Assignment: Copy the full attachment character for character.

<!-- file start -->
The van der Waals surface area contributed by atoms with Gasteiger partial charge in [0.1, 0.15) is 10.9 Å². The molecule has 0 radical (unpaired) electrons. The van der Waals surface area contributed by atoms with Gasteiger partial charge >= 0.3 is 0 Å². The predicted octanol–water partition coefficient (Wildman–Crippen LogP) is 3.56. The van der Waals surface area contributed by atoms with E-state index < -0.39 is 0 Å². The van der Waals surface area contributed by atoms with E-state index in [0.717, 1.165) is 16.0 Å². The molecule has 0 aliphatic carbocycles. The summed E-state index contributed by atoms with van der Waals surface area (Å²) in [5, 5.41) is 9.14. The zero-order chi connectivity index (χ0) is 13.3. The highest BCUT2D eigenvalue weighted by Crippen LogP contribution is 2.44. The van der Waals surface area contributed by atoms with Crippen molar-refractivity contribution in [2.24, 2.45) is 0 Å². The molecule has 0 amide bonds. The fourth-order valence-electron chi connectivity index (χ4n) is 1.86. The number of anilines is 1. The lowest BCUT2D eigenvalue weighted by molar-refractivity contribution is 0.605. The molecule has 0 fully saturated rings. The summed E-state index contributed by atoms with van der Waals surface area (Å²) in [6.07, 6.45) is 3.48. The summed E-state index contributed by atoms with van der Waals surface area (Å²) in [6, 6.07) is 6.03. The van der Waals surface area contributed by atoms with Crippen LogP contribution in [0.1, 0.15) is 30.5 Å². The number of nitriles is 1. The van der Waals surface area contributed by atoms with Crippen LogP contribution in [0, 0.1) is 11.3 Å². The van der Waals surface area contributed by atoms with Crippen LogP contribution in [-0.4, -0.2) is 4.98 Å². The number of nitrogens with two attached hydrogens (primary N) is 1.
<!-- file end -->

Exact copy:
The van der Waals surface area contributed by atoms with Gasteiger partial charge in [0.1, 0.15) is 10.9 Å². The molecule has 0 radical (unpaired) electrons. The van der Waals surface area contributed by atoms with Gasteiger partial charge >= 0.3 is 0 Å². The predicted octanol–water partition coefficient (Wildman–Crippen LogP) is 3.56. The van der Waals surface area contributed by atoms with E-state index < -0.39 is 0 Å². The van der Waals surface area contributed by atoms with E-state index in [0.717, 1.165) is 16.0 Å². The molecule has 0 aliphatic carbocycles. The summed E-state index contributed by atoms with van der Waals surface area (Å²) in [5, 5.41) is 9.14. The zero-order chi connectivity index (χ0) is 13.3. The highest BCUT2D eigenvalue weighted by Crippen LogP contribution is 2.44. The van der Waals surface area contributed by atoms with Crippen molar-refractivity contribution in [2.24, 2.45) is 0 Å². The molecule has 0 amide bonds. The fourth-order valence-electron chi connectivity index (χ4n) is 1.86. The number of anilines is 1. The lowest BCUT2D eigenvalue weighted by molar-refractivity contribution is 0.605. The molecule has 0 fully saturated rings. The summed E-state index contributed by atoms with van der Waals surface area (Å²) in [6.07, 6.45) is 3.48. The summed E-state index contributed by atoms with van der Waals surface area (Å²) in [6, 6.07) is 6.03. The van der Waals surface area contributed by atoms with Crippen LogP contribution in [0.1, 0.15) is 30.5 Å². The number of nitriles is 1. The van der Waals surface area contributed by atoms with Crippen LogP contribution in [0, 0.1) is 11.3 Å². The van der Waals surface area contributed by atoms with Crippen LogP contribution in [-0.4, -0.2) is 4.98 Å². The number of nitrogens with two attached hydrogens (primary N) is 1.